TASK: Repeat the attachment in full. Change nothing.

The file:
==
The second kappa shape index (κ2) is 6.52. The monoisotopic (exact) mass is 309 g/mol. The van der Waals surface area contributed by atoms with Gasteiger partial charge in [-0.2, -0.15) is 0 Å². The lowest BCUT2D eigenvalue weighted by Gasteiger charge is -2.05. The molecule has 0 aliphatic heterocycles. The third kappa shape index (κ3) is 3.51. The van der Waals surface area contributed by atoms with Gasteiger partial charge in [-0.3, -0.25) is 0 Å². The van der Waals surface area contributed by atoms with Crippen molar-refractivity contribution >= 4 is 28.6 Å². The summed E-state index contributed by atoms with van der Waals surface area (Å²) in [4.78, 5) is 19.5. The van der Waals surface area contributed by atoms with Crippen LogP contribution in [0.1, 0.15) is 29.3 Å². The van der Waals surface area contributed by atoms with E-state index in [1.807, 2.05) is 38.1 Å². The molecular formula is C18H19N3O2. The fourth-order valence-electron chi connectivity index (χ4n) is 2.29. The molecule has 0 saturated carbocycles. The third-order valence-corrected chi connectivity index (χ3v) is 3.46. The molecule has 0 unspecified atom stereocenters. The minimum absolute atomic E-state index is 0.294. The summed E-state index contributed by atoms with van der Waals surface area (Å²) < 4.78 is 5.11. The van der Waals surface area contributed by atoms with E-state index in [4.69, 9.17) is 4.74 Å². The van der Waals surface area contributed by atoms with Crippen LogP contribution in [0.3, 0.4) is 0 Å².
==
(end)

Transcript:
The second kappa shape index (κ2) is 6.52. The monoisotopic (exact) mass is 309 g/mol. The van der Waals surface area contributed by atoms with Gasteiger partial charge in [-0.2, -0.15) is 0 Å². The lowest BCUT2D eigenvalue weighted by Gasteiger charge is -2.05. The molecule has 0 aliphatic heterocycles. The third kappa shape index (κ3) is 3.51. The van der Waals surface area contributed by atoms with Gasteiger partial charge in [-0.3, -0.25) is 0 Å². The van der Waals surface area contributed by atoms with Crippen molar-refractivity contribution >= 4 is 28.6 Å². The summed E-state index contributed by atoms with van der Waals surface area (Å²) in [4.78, 5) is 19.5. The van der Waals surface area contributed by atoms with Crippen LogP contribution in [0.1, 0.15) is 29.3 Å². The van der Waals surface area contributed by atoms with E-state index in [1.807, 2.05) is 38.1 Å². The molecular formula is C18H19N3O2. The fourth-order valence-electron chi connectivity index (χ4n) is 2.29. The molecule has 0 saturated carbocycles. The third-order valence-corrected chi connectivity index (χ3v) is 3.46. The molecule has 0 unspecified atom stereocenters. The minimum absolute atomic E-state index is 0.294. The summed E-state index contributed by atoms with van der Waals surface area (Å²) < 4.78 is 5.11. The van der Waals surface area contributed by atoms with E-state index in [4.69, 9.17) is 4.74 Å². The van der Waals surface area contributed by atoms with Crippen LogP contribution in [0.3, 0.4) is 0 Å².